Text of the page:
After trying to go back to sleep, after trying to listen to some music and fall asleep, after messing about on the computer in hopes of getting drowsy, and after reading for a little bit, I came to the final conclusion that going back to sleep just wasn't going to happen. So, since I'm awake, restless, and full of thoughts, I might as well share some.

-Thought 1: I didn't think this whole Russia through a whole lot.
This thought struck me as I buckled my seat belt in San Fran. I don't mean that in a bad way or that I'm doubting my calling; nothing like that. I mean I really just didn't think about it. I just kind of did it. I didn't think about the reality of it. Being in an airplane on the way to the other side of the world helps to allow the reality to sink in; so, by the time you arrive at your destination, you're good to go.

-Thought 2: My roommate Jeff seems like a pretty cool guy.
I'm a big first impressions guy. I'm also a big 2nd impression guy. And 3rd. And 4th. And 5th. I'm not CONVINCED Jeff is a pretty cool guy, but, right now, he SEEMS like a pretty cool guy. Maybe it's the Russian suspicion rubbing off on me. I'll write again in April and tell you guys what I end up deciding. As of now, I'm going to go ahead and predict that we will get along pretty well and have a good time together.

-Thought 3:  I need to just forget all about my concept of personal space.
I just can't let it bother me when someone stands WAY too close to me in line. When people brush you. When you can tell what the guy just had for lunch.

-Thought 4: I live on the same street as the UEFA Cup Champions F.C. Zenit (Bolshoi Prospekt)
Today after dinner, Jeff, my Russian friend from last summer Max, and I went for a walk after dinner (the Russian verb for "walk" can mean a few different things. It can mean the physical act of walking, hanging out, or cheating on your wife. We just used the first two this evening). We walked down to the end of Bolshoi Prospekt to the Petrovsky Stadium.

-Thought 5: Jeff's Russian girlfriend, Dasha, genuinely enjoys washing dishes and ironing. I need to get me one of those!

Hooray for jet lag!

Here I am awake at 3:46 AM after I went to bed exhausted at midnight. Well, I guess when life gives you lemons, blog in the middle of the night.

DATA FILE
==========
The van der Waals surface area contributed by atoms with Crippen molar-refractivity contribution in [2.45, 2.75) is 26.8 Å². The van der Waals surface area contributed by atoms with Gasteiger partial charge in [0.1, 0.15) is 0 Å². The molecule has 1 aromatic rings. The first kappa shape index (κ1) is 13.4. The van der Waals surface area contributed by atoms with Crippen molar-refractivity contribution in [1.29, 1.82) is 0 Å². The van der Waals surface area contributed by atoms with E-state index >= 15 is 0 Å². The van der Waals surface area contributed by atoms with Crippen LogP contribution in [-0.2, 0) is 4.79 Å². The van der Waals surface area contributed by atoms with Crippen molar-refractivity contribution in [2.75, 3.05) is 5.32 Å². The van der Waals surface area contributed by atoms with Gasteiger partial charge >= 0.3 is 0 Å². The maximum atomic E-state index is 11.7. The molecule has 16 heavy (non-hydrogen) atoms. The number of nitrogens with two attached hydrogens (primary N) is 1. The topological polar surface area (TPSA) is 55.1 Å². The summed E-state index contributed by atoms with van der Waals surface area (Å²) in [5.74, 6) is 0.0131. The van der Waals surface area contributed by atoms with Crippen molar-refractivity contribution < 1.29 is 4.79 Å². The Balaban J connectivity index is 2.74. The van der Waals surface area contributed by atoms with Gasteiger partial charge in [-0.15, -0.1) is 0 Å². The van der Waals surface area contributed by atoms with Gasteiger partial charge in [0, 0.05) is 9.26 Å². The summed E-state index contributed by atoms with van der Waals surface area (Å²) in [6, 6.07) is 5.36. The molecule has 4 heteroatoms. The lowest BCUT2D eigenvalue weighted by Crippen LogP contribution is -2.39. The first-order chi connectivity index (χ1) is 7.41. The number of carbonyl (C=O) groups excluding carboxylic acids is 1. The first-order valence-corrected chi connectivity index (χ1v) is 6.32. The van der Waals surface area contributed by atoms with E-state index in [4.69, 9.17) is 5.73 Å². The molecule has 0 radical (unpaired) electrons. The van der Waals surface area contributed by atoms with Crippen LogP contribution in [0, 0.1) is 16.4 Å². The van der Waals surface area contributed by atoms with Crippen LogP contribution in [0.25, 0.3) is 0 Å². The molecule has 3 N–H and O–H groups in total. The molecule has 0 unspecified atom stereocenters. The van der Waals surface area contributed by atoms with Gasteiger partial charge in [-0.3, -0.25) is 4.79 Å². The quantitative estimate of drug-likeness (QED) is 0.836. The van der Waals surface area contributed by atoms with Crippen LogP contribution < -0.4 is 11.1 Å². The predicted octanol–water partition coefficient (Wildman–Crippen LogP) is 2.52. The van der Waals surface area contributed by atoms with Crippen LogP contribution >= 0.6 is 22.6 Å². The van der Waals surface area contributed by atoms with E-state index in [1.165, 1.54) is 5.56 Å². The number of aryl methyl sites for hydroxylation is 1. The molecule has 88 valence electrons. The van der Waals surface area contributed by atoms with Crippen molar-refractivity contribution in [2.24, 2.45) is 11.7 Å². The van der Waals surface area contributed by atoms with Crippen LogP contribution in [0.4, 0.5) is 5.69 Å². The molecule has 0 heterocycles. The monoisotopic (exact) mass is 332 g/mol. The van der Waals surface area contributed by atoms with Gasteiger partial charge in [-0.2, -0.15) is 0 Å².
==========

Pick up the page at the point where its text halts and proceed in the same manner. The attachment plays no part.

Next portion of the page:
What day is it?

Well, after leaving Redding at 5:30 AM on Sunday, I made it to St. Petersburg at 5:30 PM on Monday. I knew it was Monday because that's what it said on my ticket. One of the other teachers at the International Academy of St. Petersburg (the school I'm teaching at, IASP for short) picked me up and took me to my new home. The apartment I'll be staying is off of Bolshoi Prospekt, which is a very respectable (i.e., expensive) part of town. 

Right now, Jeff is the only other roommate here. We hung out a little last night and he seems like a pretty good guy. He's from Arkansas and he's been here for the last 2 years with a group called TeachOverseas (I'm a TeachOverseas Summer alumnus). His girlfriend, Dasha, came over with some small pies she made and we made some tea and chatted. 

Today, Jeff and I are going to go run some errands. Since the area we live in is so high falutin', we poor, Young Americans must go to a different part of town to get the best prices. 

Also, I don't know how many of you have skype, but if you do, my skype name is joelslagle . If you don't have skype, you might want to look into it.

Saturday, August 9, 2008

On the eve of departure...

This is my first blog. I haven't blogged in the past mainly because I thought it would be a little too self-serving. But now that I'm headed off to Russia for a little while, I think it will be good way to let my friends and family know what's going on, maybe show a few pics. So, read, comment, stalk, or whatever you want, and enjoy.